CAIR maintains that the “unindicted co-conspirators” label holds no legal weight “since it does not require the Justice Department to prove anything in a court of law.” It describes Elashi as a person “once briefly associated with one of our more than 30 regional chapters.”
CAIR receives plentiful media coverage as it campaigns against what it views as anti-Muslim discrimination in the U.S., while denigrating some of its more prominent critics as “notorious Islamophobes.”
The MAS was founded by Muslim Brotherhood members in the early 1990s.
Although it states that it “has no affiliation with” the MB or any other international organization, the MAS does not deny those origins, and also acknowledges the important place of the MB’s foundational texts.
In some cases, however, it says critical evaluation of MB writings “resulted in identifying many areas where such literature was deemed irrelevant or unacceptable to Muslims in America and therefore should not be part of any foundational thought …”
The MAS stresses that this re-examination of the literature is not an attempt to “demonize” the MB, which it describes as “a very broad, diverse movement, present in many countries, with various leanings that cannot be painted with one broad brush.”
The American Islamic Forum for Democracy (AIFD), whose president Zuhdi Jasser is a CAIR critic who has been repeatedly targeted by the group, said its inclusion on the UAE terror list would ideally “cause individuals associated with these groups and broader American society at large to see these organizations for what they really are: purveyors of Islamist apologetics and the malignancy of supremacism.”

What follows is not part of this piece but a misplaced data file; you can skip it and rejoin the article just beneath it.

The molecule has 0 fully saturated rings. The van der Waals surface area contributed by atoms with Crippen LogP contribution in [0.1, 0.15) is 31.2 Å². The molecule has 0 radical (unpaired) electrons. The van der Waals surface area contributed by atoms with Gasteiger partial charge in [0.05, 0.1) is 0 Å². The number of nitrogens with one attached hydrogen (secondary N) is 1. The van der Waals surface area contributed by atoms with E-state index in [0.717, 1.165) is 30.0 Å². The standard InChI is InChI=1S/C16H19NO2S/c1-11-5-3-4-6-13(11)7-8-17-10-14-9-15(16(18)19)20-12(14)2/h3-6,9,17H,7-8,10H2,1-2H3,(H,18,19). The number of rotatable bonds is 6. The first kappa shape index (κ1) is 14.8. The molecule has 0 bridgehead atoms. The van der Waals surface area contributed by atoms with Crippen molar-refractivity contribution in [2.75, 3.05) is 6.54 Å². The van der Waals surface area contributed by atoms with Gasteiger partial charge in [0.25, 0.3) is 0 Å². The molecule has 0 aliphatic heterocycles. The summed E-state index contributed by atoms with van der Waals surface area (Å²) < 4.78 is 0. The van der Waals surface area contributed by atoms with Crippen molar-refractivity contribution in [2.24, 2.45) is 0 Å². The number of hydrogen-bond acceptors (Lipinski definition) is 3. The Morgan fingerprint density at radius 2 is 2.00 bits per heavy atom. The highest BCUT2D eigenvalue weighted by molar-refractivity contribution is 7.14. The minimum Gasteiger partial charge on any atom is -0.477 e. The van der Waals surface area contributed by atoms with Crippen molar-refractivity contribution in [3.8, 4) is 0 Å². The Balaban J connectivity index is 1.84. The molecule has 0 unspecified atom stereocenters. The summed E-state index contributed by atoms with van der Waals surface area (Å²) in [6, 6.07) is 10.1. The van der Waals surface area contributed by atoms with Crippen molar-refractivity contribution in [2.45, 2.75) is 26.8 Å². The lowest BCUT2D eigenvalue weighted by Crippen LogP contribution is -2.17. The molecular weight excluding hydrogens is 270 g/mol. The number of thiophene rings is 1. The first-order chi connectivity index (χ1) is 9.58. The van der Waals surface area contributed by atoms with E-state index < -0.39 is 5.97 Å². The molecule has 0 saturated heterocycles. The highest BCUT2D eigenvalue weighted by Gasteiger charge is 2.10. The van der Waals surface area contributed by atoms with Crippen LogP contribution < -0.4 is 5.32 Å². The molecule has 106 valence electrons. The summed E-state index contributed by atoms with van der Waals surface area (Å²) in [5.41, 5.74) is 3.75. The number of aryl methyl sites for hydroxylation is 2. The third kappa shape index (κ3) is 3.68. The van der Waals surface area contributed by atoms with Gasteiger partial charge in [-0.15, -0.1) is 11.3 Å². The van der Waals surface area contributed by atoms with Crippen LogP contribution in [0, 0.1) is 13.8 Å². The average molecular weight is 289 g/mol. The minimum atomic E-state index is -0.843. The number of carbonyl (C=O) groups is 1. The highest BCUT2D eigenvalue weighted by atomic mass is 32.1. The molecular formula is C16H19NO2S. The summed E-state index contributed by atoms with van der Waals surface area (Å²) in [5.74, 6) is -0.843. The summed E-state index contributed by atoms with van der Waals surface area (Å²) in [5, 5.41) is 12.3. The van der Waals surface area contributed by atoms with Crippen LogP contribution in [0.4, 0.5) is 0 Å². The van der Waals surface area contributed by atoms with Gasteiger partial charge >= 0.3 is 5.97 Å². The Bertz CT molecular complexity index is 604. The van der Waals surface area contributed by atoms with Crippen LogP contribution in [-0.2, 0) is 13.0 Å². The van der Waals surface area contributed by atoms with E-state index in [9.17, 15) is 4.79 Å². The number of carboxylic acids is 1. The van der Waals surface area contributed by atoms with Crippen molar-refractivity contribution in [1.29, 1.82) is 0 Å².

“Unfortunately, however, this list will do no such thing,” it said. “Rather, it places CAIR in exactly the position they most enjoy: that of the victim.”
AIFD cautioned against welcoming the UAE move, however, saying repressive regimes like the UAE, Egypt during the Mubarak era and now under President Abdul Fattah el-Sisi, and the Assad regime in Syria, act against groups not in order to advance liberty, but “to advance their own tyrannical agendas whilst empowering Islamist groups behind the scenes.”
“The UAE, Qatar, Saudi Arabia and other Arab monarchies advance core Islamist beliefs but just want a single tribe to control the Islamist government rather than a populist movement.”
The Muslim Brotherhood’s logo features crossed swords and a Qur’an. (Image: Muslim Brotherhood)
Differing views on the Brotherhood
Like its Gulf state neighbors the UAE views the Islamist MB – which ruled Egypt for a year until ousted by the military in July 2013 and has branches across the region – as a security threat.
Qatar, a longstanding MB supporter, has been the exception, and last March the UAE, Saudi Arabia and Bahrain withdrew their ambassadors from Qatar to protest that policy.
Alluding to the MB, a senior State Department official in a speech in Qatar last June appealed for decision makers in the region to draw a distinction between Islamists and terrorists, arguing that lumping them together was making the fight against violent extremists harder.
A British government-commissioned review into the MB was reported last month to have concluded that it was not involved in terrorism.
Both Egypt under el-Sisi and Saudi Arabia have designated the MB as a terrorist group.